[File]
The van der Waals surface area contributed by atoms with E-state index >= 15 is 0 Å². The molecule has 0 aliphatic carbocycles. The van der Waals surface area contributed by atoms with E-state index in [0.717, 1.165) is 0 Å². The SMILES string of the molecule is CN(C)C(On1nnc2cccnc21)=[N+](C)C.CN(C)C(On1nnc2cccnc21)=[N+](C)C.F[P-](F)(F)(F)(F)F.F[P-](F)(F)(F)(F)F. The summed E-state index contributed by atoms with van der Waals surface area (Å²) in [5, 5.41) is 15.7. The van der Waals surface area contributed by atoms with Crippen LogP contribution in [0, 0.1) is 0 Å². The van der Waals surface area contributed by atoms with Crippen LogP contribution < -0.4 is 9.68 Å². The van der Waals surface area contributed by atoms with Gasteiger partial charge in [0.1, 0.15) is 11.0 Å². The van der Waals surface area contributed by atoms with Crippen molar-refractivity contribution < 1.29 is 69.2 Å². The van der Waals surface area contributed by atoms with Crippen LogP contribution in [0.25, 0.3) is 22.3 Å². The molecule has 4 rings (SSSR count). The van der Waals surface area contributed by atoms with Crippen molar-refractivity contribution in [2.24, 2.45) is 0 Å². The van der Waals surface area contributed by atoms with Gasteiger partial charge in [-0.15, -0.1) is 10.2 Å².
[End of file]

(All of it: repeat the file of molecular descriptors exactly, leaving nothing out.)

The van der Waals surface area contributed by atoms with E-state index >= 15 is 0 Å². The molecule has 0 aliphatic carbocycles. The van der Waals surface area contributed by atoms with E-state index in [0.717, 1.165) is 0 Å². The SMILES string of the molecule is CN(C)C(On1nnc2cccnc21)=[N+](C)C.CN(C)C(On1nnc2cccnc21)=[N+](C)C.F[P-](F)(F)(F)(F)F.F[P-](F)(F)(F)(F)F. The summed E-state index contributed by atoms with van der Waals surface area (Å²) in [5, 5.41) is 15.7. The van der Waals surface area contributed by atoms with Crippen LogP contribution in [0, 0.1) is 0 Å². The van der Waals surface area contributed by atoms with Crippen LogP contribution < -0.4 is 9.68 Å². The van der Waals surface area contributed by atoms with Gasteiger partial charge in [0.1, 0.15) is 11.0 Å². The van der Waals surface area contributed by atoms with Crippen molar-refractivity contribution < 1.29 is 69.2 Å². The van der Waals surface area contributed by atoms with Crippen LogP contribution in [0.25, 0.3) is 22.3 Å². The molecule has 4 rings (SSSR count). The van der Waals surface area contributed by atoms with Crippen molar-refractivity contribution in [2.24, 2.45) is 0 Å². The van der Waals surface area contributed by atoms with Gasteiger partial charge in [-0.15, -0.1) is 10.2 Å².